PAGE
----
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Why some Americans vote against their own health care interests

Many voters have a hard time believing Republicans would be cartoonishly malevolent, so they end up voting against their own health care interests.
A man holds a sign directing people to an insurance company where they can sign up for the Affordable Care Act, also known as Obamacare in Miami, Fla in 2015. (Photo by Joe Raedle/Getty)
A man holds a sign directing people to an insurance company where they can sign up for the Affordable Care Act, also known as Obamacare in Miami, Fla in 2015.
A couple of weeks ago, we talked about those Americans who like and rely on the Affordable Care Act, but who nevertheless voted for Donald Trump -- who's vowed to scrap the Affordable Care Act. To get a better sense of these voters' motivations, Vox's Sarah Kliff and Byrd Pinkerton traveled last week to Corbin, Kentucky, where "Obamacare" has had great success in lowering the uninsured rate, but where the clear majority of local voters backed Trump.The question was straightforward: "Why would people vote for a presidential candidate who campaigned on taking away their health insurance?" Vox's reports on this are well worth your time, but there was one exchange that stood out for me between Kliff and a local woman named Debbie Mills, a 53-year-old woman whose husband has a serious medical condition. Mills, who cast her ballot for Trump, explained that "it's been great to have health insurance, because I couldn't imagine what it would be like to not have it."

KLIFF: Do you think if [the ACA] does go away, you'll regret your vote in any way? Thinking, "I voted for this person who took away my health insurance." Or ... it's like, that's one of so many things, like you said, jobs, the economy?MILLS: I don't know. I guess I thought that, you know, he would not do this. That they would not do this, would not take the insurance away. Knowing that it's affecting so many people's lives. I mean, what are you to do then if you cannot ... purchase, cannot pay for the insurance? You know, what are we to do?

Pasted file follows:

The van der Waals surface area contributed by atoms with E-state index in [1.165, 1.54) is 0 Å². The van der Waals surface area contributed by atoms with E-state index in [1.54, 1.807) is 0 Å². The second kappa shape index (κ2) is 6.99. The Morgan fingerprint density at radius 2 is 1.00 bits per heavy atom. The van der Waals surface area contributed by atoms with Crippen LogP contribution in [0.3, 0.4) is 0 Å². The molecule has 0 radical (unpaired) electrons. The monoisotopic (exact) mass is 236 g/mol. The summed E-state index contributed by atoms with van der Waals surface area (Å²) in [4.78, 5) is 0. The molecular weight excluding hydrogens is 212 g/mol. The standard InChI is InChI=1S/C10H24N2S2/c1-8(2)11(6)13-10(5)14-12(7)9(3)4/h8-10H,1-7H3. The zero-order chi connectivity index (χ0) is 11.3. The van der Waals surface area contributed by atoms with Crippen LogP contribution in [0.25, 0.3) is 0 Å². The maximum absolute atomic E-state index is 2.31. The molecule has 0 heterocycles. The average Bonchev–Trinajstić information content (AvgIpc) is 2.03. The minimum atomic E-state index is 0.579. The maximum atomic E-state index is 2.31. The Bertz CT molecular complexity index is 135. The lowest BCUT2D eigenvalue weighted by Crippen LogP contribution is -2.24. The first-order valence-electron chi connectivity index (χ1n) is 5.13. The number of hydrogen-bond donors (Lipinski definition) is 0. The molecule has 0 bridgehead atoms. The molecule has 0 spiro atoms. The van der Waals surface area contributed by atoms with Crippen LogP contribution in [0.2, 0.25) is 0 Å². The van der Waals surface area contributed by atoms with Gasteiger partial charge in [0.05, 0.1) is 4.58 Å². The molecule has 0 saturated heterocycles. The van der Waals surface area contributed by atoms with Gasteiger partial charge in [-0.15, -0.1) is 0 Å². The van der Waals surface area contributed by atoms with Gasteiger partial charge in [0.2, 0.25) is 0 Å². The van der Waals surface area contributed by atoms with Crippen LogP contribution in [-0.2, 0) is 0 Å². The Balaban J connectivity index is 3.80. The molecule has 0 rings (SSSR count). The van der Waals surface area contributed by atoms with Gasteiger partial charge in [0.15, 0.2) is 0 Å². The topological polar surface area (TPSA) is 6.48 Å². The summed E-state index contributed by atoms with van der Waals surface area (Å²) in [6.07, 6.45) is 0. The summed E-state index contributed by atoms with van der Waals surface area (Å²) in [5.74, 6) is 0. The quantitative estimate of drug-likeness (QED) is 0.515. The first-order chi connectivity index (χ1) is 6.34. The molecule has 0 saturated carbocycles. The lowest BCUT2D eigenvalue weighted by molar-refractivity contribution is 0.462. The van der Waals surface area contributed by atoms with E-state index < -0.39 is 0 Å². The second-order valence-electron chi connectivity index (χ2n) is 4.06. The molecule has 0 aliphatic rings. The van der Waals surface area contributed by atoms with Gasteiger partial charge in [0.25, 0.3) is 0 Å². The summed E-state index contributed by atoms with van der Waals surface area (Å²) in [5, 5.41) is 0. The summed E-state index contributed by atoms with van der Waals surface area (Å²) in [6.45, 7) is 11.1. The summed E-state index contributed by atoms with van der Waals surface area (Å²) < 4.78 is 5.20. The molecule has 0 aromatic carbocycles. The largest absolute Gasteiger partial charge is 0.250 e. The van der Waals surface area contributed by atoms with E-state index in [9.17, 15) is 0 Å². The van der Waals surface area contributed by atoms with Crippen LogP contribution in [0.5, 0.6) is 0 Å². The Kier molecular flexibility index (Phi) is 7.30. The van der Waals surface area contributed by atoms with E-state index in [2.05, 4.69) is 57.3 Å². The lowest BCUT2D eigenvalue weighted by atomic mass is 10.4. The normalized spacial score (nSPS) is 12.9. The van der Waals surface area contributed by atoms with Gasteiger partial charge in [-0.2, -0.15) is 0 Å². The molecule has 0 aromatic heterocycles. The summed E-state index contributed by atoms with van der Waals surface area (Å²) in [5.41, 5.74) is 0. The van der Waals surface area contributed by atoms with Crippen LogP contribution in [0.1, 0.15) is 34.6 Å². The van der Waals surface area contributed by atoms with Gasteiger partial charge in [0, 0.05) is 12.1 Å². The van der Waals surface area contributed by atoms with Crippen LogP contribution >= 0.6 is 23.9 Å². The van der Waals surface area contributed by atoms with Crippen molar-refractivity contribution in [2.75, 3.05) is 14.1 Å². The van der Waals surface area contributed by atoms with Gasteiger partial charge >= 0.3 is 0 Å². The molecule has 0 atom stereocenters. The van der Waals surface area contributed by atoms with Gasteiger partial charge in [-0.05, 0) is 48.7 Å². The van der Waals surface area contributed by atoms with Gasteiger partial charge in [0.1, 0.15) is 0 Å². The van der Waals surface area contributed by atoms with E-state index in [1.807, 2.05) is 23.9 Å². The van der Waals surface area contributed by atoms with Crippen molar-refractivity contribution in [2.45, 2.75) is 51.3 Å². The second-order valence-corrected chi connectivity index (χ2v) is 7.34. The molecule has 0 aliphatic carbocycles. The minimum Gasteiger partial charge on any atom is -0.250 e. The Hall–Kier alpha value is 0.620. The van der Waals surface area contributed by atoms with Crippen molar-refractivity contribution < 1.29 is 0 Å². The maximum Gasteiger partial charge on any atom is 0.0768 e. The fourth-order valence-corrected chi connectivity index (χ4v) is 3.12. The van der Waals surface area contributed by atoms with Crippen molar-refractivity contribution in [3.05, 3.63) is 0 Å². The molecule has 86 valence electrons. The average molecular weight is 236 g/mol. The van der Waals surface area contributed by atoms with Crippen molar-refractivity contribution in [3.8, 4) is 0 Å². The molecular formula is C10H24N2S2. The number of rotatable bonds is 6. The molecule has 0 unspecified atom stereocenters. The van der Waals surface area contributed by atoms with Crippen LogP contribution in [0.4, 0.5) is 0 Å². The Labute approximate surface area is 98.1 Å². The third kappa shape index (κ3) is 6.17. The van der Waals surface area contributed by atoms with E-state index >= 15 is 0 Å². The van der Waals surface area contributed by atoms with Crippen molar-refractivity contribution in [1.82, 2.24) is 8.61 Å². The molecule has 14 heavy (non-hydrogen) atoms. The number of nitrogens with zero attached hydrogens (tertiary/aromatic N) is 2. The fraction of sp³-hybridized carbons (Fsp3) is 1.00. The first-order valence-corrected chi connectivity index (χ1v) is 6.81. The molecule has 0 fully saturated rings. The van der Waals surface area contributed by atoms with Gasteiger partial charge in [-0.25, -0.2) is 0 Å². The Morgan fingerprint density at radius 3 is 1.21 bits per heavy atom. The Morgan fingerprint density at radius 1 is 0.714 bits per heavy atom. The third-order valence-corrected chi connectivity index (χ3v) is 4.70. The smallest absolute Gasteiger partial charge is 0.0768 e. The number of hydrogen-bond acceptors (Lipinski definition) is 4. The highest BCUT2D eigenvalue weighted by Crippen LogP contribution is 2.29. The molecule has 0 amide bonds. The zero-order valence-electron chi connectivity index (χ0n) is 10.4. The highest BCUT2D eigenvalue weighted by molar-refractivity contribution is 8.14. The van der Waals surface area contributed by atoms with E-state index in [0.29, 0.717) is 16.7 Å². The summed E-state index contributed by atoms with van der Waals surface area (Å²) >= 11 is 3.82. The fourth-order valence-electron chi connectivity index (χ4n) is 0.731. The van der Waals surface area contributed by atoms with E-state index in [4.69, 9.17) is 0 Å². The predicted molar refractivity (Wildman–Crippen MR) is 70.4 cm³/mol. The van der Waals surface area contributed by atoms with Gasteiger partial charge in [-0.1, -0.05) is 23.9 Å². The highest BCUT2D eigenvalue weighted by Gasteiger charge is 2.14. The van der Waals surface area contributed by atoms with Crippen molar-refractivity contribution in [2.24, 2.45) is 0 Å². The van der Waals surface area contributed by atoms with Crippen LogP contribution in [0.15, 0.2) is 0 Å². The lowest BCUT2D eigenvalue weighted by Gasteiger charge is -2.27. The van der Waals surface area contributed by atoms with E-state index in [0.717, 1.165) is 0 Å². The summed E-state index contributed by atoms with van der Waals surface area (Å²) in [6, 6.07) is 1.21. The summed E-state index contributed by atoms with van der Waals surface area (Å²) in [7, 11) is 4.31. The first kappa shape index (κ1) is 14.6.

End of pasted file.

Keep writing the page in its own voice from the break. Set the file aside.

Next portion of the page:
Mills ended up asking Kliff if the health care law could be changed. After hearing that it can, the woman conceded, "You're scaring me now, on the insurance part. 'Cause I have been in a panic, so I'm afraid now that the insurance is going to go away and we're going to be up a creek."This dovetails with another conversation Vox had with a local voter named Kathy Oller, an ACA enrollment worker who also voted for Trump. Oller argued that Trump "can't" scrap the Affordable Care Act "because everybody has to have health care. You can't go backward."It's terribly sad to read reports like these. We're talking about people and families who have health security, but who nevertheless voted for a candidate who is fully committed to taking that security away. The potential impact on these Americans' lives is genuinely scary.So why did they vote the way they did? Why jeopardize benefits that their families need? I suspect a lot of this has to do with incredulity.Look again at some of those quotes: the first woman assumed that Trump wouldn't follow through on his campaign promise because she simply didn't believe he would "take the insurance away." The second woman may have voted Republican, but she nevertheless believes Trump "can't" repeal the law "because everybody has to have health care."It reminds me of a story long-time readers may recall. In October 2001, shortly after the 9/11 attacks, Republican policymakers pushed for what they called an "economic stimulus" bill. The GOP plan was absurd: the "stimulus" was a massive corporate giveaway, tilted towards the richest of the rich. The Wall Street Journal conceded at the time that the plan "mainly padded corporate bottom lines."Democrats, eager to expose the ridiculous GOP agenda, convened focus groups to sharpen their message, but quickly ran into trouble: voters thought it was impossible that the GOP would actually do this. Paul Krugman explained at the time that the Republican stimulus "was so extreme that when political consultants tried to get reactions from voter focus groups, the voters refused to believe that they were describing the bill accurately."More than a decade later, a pro-Obama super PAC, Priorities USA Action, put together a focus group to test messages against Mitt Romney ahead of the 2012 campaign. When voters were told that Romney supported a budget plan that would privatize Medicare and slash tax rates on the wealthy, the voters "simply refused to believe any politician would do such a thing."As Jon Chait put it, focus group participants were hearing accurate descriptions, but the truth "struck those voters as so cartoonishly evil that they found the charge implausible."These instincts linger. Voters who rely on the ACA may have heard election-season rhetoric about Republicans targeting health care benefits, but many of these some voters concluded that Trump & Co. "can't" repeal the law "because everybody has to have health care."Describing the Republican agenda accurately isn't enough -- because these are voters who perceive facts as an ugly caricature. The truth about Trump's plans strikes many Americans as literally unbelievable.The price for their incredulity is likely to be high.